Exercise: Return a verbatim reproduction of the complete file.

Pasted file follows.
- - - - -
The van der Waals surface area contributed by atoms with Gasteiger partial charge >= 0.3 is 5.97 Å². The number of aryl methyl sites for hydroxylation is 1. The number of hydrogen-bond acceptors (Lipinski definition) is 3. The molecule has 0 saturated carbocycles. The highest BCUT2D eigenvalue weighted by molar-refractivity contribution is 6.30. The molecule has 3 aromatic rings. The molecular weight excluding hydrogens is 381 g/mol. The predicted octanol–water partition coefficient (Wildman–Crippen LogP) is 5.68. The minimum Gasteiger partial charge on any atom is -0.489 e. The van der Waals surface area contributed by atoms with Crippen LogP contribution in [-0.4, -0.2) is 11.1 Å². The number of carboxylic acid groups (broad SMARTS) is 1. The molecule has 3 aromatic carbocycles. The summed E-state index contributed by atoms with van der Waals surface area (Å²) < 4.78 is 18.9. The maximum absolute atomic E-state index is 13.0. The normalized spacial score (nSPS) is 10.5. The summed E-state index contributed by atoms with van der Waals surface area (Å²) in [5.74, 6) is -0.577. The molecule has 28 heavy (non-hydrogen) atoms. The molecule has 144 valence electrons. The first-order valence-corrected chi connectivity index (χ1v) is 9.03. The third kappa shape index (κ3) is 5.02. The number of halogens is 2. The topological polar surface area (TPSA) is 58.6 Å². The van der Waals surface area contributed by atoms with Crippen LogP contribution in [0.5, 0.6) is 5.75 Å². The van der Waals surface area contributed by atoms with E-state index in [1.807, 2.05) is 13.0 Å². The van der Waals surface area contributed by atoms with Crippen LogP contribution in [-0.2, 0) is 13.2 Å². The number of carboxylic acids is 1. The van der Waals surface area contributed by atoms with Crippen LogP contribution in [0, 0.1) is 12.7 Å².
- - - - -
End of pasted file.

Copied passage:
The van der Waals surface area contributed by atoms with Gasteiger partial charge >= 0.3 is 5.97 Å². The number of aryl methyl sites for hydroxylation is 1. The number of hydrogen-bond acceptors (Lipinski definition) is 3. The molecule has 0 saturated carbocycles. The highest BCUT2D eigenvalue weighted by molar-refractivity contribution is 6.30. The molecule has 3 aromatic rings. The molecular weight excluding hydrogens is 381 g/mol. The predicted octanol–water partition coefficient (Wildman–Crippen LogP) is 5.68. The minimum Gasteiger partial charge on any atom is -0.489 e. The van der Waals surface area contributed by atoms with Crippen LogP contribution in [-0.4, -0.2) is 11.1 Å². The number of carboxylic acid groups (broad SMARTS) is 1. The molecule has 3 aromatic carbocycles. The summed E-state index contributed by atoms with van der Waals surface area (Å²) < 4.78 is 18.9. The maximum absolute atomic E-state index is 13.0. The normalized spacial score (nSPS) is 10.5. The summed E-state index contributed by atoms with van der Waals surface area (Å²) in [5.74, 6) is -0.577. The molecule has 28 heavy (non-hydrogen) atoms. The molecule has 144 valence electrons. The first-order valence-corrected chi connectivity index (χ1v) is 9.03. The third kappa shape index (κ3) is 5.02. The number of halogens is 2. The topological polar surface area (TPSA) is 58.6 Å². The van der Waals surface area contributed by atoms with Crippen LogP contribution in [0.5, 0.6) is 5.75 Å². The van der Waals surface area contributed by atoms with E-state index in [1.807, 2.05) is 13.0 Å². The van der Waals surface area contributed by atoms with Crippen LogP contribution in [-0.2, 0) is 13.2 Å². The number of carboxylic acids is 1. The van der Waals surface area contributed by atoms with Crippen LogP contribution in [0, 0.1) is 12.7 Å².